Truth and Transparency in Organics

Increased consumer interest in tracing food to the source is leading pet food manufacturers to provide detailed information regarding the origins of their ingredients—and they expect pet retailers to follow suit.


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Organic foods are no longer the preferred choice of only health-conscientious pet parents following the latest nutrition craze. Transparency in food production has become a primary concern of many consumers, leading organics to become more mainstream. And as information becomes available immediately via online product review sites, social media and engaged shoppers, manufacturers of organic pet food and treats have recognized the importance of not only serving as a trusted source for quality products, but also providing knowledge to consumers.

According to the 2015 Organic Industry Survey conducted by the Organic Trade Association (OTA), the organic-food category has enjoyed an 11-percent annual growth rate. And just as the overall organic-food industry has been expanding steadily over the past few decades, pet organics have also grown over the years, most recently showing a five percent increase in 2014. 

Sharon Sherman, president and cofounder of PetGuard, is one industry executive who can get behind this growth. She has spent her career pushing organic nutrition to the forefront of the industry and views the increasing popularity of organic pet food as the result of consumer education. If retailers want to remain key players in this category, she says, they too must become valuable sources of knowledge for their clientele, not simply a store that carries pet food.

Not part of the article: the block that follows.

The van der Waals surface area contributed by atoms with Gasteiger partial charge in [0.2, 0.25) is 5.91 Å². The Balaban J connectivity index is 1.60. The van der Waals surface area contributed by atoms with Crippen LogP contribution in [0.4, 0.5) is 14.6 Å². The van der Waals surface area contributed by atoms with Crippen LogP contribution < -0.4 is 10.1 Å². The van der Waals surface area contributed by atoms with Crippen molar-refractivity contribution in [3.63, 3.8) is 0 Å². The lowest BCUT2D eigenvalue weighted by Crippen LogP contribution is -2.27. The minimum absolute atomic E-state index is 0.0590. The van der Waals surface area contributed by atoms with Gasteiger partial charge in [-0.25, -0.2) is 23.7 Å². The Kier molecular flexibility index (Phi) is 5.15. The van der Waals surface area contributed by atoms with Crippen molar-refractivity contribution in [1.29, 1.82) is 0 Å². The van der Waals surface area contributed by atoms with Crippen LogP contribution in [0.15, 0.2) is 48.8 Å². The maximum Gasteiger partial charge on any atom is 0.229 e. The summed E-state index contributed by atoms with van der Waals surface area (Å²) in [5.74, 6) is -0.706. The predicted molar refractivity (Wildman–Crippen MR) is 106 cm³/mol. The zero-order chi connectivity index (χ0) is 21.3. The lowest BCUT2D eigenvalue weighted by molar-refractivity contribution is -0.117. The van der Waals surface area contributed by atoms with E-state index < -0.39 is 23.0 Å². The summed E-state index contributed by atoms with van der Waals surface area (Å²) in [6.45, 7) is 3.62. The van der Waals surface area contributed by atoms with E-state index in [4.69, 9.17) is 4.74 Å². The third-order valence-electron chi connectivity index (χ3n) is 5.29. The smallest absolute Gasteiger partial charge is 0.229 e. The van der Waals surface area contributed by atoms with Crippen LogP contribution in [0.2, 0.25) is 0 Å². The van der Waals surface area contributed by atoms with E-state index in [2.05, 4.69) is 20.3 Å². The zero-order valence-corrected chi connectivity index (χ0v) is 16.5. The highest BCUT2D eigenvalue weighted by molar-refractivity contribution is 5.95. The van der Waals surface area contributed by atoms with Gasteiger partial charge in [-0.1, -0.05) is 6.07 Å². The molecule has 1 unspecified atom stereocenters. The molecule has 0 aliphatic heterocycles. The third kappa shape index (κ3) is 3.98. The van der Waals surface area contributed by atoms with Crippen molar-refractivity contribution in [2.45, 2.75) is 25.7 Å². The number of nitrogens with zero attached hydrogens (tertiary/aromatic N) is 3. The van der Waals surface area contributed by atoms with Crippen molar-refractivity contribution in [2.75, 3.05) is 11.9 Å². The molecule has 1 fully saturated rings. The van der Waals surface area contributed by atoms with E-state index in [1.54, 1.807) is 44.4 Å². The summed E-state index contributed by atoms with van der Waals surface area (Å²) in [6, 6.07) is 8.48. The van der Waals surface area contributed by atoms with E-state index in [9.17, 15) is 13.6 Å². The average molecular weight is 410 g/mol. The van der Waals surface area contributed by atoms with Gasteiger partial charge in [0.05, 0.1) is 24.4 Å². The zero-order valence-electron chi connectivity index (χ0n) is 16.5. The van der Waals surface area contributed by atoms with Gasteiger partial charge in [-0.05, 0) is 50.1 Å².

“We’ve all become more educated. I see the growth of the entire category will come through education,” says Sherman. “How can independent retailers differentiate themselves from big-box stores? By understanding organics and every ingredient because the consumer is becoming educated...this is a new conscientiousness and responsibility.”

Manufacturers are relying on retailers to take this new responsibility seriously by learning about the health benefits of their products and specific solutions to address an array of pet-health concerns.


In With the New
While many pet parents remain loyal to brands that have proven their worth as providers of quality food, the lifestyles, health and nutritional needs of animals shift over time. If a solution to pet health issues must be found, answers are often sought by adjusting an animal’s diet to more nutritious, wholesome food options that contain fewer ingredients and more nutrients, and have a reputation for optimizing wellness. As manufacturers fulfill this role by offering limited-ingredient, healthful solutions, retailers must learn how to match pets with the appropriate solution.   

While retailers must be willing to learn about the array of options within the organic pet food category, companies that produce these products must be willing to show, tell and explain. “There are many cats with serious health conditions, such as IBD, FLUTD, dermatitis and diabetes that no longer have to rely on medications and are thriving after their pet parents transition them to raw [diets],” says Tracey Hatch-Rizzi, vice-president and co-founder of Radagast Pet Food, Inc. “The chicken we use is certified organic, our turkey is free-range and our lamb is pasture-raised.”  It was Hatch-Rizzi’s own experience with her kitten Juno’s inflammatory bowel disease that drove her to develop raw-food options, using chicken hearts from organic farms—which also supply the company’s thigh meat and livers—as a natural, whole-food taurine source for their products. “I believe that using natural, whole-food ingredient sources are always best,” she says. “And, heart muscle is incredibly flavorful, which makes our products particularly appealing for cats.”

Though Hatch-Rizzi is not aware of any threats from including synthetic taurine in cat food, she believes sourcing this essential amino acid from natural ingredients is the best option for pets. Recognizing and understanding details such as this are integral for pet-store staff to fulfill their duty to the manufacturers whose products they sell.